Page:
If I were called upon to write a 140-character assessment of Tom Hooper’s weeperific musical extravaganza “Les Misérables,” I’d just laugh. Because I could cover it in fewer than 50: Call me Bessie, ’cos I’ve been thoroughly milked.
“Les Misérables” is a sprawling, splashy musical shellacked with appropriate levels of grimy grandeur. It’s designed to make us feel every emotion fortissimo – because pianissimo is so 1862.
It's probably not the fault of Victor Hugo’s novel: Exploring just one of the story’s themes – the need for forgiveness in a world where injustice and lack of compassion are the order of the day – could easily fill more than 1,000 pages. So why not make a bulky doorstop of a musical out of the thing, as Claude-Michel Schönberg, Alain Boublil and Jean-Marc Natel did in France in 1980? (Herbert Kretzmer would later supply the English-language libretto.) The show went on to thrill audiences on 86 continents, bringing in $982.3 trillion – or thereabouts – in revenues.
Now, Hooper’s film adaptation looms even larger. Plus, it stars Hugh Jackman, Russell Crowe and Anne Hathaway, all looking much larger than life. Jackman is the hero, the peasant Jean Valjean, who, as the movie opens, is just being sprung from 19 years of toil and torture in prison. His crime? Stealing a loaf of bread to feed his relatives. But Russell Crowe’s Javert, a man of the law who adheres to the rules 101 per cent, declares that Valjean is “a dangerous man” and decrees that he must be “on parole forever.”
Jean almost succumbs to that self-fulfilling prophecy before doing a complete turnaround and becoming the mayor of the town of Montreuil-sur-Mer, though he continues to live under cover, lest Javert smoke him out. Which, of course, he eventually does. All of this takes place in an era of political upheaval and social injustice: Hooper and cinematographer Danny Cohen show us lots of impoverished, toothless citizens huddling in the sewers, dressed in rags; in overscaled musicals like this one, that’s what you call hobo chic.
Lots of stuff happens in “Les Misérables”: There’s a failed revolution in which the most idealistic – and the most innocent – are killed. And there’s Jackman’s Jean Valjean, singing valiantly through most of it: One of the tragedies of this hunk of whale blubber is that Jackman really can sing – he does the best he can with the nearly unbroken stream of sung dialogue that constitutes this damn thing.
Others attempt, with varying degrees of success, to hit all the high highs and the low lows, though emotionally speaking, there’s not much in between – everything in “Les Misérables” is turned up to 11, and if Hooper achieved some degree of mainstream-pitched subtlety in his last feature, the pleasingly polished “The King’s Speech,” he’s lost the magic touch here. Amanda Seyfried makes a serviceably waifish Cosette; Eddie Redmayne is clumsy but earnest as her true love, Marius. When Samantha Barks, as the spurned Éponine, makes her ultimate act of self-abnegation, she spreads out every color she’s got in a peacock display of sacrificial misery. It’s too much, and yet not enough. And Crowe, having taken a wrong turn from a community-theater production of “H.M.S. Pinafore,” belongs in a special category by himself: He looks so uncomfortable, trussed into an assortment of stiff, brass-buttoned coats, that I began to feel sorry for him. But then I came to my senses and stopped.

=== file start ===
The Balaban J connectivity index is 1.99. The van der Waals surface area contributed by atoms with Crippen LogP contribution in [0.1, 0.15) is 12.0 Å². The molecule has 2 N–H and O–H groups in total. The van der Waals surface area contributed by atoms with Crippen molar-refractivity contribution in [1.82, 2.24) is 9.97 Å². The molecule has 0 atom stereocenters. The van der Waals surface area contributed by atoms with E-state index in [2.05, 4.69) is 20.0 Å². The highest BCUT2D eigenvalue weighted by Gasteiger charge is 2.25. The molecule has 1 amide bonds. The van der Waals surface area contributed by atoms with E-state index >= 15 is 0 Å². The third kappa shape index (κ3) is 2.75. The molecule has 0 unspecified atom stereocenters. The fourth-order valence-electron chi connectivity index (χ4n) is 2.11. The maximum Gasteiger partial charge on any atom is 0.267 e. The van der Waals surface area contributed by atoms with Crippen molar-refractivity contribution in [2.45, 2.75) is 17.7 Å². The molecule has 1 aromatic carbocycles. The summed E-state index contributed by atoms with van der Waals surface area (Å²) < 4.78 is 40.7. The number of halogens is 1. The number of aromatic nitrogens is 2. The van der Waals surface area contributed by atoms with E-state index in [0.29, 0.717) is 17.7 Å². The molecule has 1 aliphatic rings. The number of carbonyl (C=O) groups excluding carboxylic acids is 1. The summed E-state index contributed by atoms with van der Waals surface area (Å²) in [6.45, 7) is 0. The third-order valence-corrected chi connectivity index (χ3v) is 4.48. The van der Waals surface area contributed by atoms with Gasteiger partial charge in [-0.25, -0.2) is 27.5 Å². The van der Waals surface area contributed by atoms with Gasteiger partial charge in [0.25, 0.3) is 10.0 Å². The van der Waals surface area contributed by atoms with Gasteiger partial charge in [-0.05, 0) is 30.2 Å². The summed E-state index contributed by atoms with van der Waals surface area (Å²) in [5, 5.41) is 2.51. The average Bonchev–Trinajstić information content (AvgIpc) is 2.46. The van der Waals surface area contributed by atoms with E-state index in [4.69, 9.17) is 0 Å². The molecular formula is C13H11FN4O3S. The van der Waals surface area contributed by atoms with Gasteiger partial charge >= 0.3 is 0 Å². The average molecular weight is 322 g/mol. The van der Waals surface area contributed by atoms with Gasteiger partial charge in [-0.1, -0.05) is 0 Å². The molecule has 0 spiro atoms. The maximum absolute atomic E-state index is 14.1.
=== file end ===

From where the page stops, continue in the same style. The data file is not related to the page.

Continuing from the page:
Only Hathaway’s defeated and demoralized tragic heroine Fantine, in the killer show-stopper tearjerker “I Dreamed a Dream,™” manages to claw her way toward anything resembling true emotion. Her features – the Paul Klee eyes, those pillowy cracked lips – are large enough to stand up to the hyperbombast that surrounds her.
For some, “Les Misérables” may be harmless enough fun: There’s something to be said for going to the cinema and getting thoroughly cleaned out, having every surface emotion flushed right out of you. And still, there’s something that makes me uncomfortable about the picture. Here in New York this week, a man was killed when he was pushed from a subway platform and couldn’t climb up from the tracks fast enough: There wasn’t, apparently, time to save him from the train bearing down on him, but there was time for someone to snap a picture of his terror and desperation. (The New York Post, which ostensibly had time to decide whether or not to run the picture, predictably took the low road.) In the context of this event – a moment in which no one stepped in to help, even if no one was genuinely able to help -- I should appreciate the themes of “Les Misérables” even more. Crimes against humanity are often delicate, small and brutal; their effects are long-lasting. Victor Hugo probably could have written 10,000 pages on that subject, but “Les Miserables” just turns it into a cinematic enema. Its garishness is no damn fun.